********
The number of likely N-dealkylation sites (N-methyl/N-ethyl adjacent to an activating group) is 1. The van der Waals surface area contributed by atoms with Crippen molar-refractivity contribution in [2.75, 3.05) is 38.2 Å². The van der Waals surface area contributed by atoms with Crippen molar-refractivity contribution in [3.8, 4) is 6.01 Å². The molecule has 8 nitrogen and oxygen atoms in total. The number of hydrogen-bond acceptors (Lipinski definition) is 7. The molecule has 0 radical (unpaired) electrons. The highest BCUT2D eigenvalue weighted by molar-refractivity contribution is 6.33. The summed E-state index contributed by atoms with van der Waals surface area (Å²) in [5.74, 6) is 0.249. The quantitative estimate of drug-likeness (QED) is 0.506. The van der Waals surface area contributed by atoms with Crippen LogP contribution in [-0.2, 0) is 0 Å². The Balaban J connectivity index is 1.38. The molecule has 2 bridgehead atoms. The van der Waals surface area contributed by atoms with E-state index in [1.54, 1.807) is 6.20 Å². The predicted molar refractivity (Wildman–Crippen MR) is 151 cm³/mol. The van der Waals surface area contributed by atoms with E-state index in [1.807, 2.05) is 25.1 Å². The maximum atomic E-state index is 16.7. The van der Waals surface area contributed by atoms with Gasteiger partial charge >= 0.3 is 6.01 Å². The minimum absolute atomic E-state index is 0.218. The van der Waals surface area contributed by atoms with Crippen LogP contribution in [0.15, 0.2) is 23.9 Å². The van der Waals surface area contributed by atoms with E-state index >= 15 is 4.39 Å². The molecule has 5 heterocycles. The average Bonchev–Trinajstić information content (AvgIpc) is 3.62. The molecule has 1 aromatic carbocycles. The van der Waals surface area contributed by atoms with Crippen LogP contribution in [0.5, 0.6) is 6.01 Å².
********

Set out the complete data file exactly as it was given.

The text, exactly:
The number of likely N-dealkylation sites (N-methyl/N-ethyl adjacent to an activating group) is 1. The van der Waals surface area contributed by atoms with Crippen molar-refractivity contribution in [2.75, 3.05) is 38.2 Å². The van der Waals surface area contributed by atoms with Crippen molar-refractivity contribution in [3.8, 4) is 6.01 Å². The molecule has 8 nitrogen and oxygen atoms in total. The number of hydrogen-bond acceptors (Lipinski definition) is 7. The molecule has 0 radical (unpaired) electrons. The highest BCUT2D eigenvalue weighted by molar-refractivity contribution is 6.33. The summed E-state index contributed by atoms with van der Waals surface area (Å²) in [5.74, 6) is 0.249. The quantitative estimate of drug-likeness (QED) is 0.506. The van der Waals surface area contributed by atoms with Crippen LogP contribution in [-0.2, 0) is 0 Å². The Balaban J connectivity index is 1.38. The molecule has 2 bridgehead atoms. The van der Waals surface area contributed by atoms with E-state index in [1.54, 1.807) is 6.20 Å². The predicted molar refractivity (Wildman–Crippen MR) is 151 cm³/mol. The van der Waals surface area contributed by atoms with E-state index in [1.807, 2.05) is 25.1 Å². The maximum atomic E-state index is 16.7. The van der Waals surface area contributed by atoms with Gasteiger partial charge >= 0.3 is 6.01 Å². The minimum absolute atomic E-state index is 0.218. The van der Waals surface area contributed by atoms with Crippen LogP contribution in [0.15, 0.2) is 23.9 Å². The van der Waals surface area contributed by atoms with E-state index >= 15 is 4.39 Å². The molecule has 5 heterocycles. The average Bonchev–Trinajstić information content (AvgIpc) is 3.62. The molecule has 1 aromatic carbocycles. The van der Waals surface area contributed by atoms with Crippen LogP contribution in [0.5, 0.6) is 6.01 Å².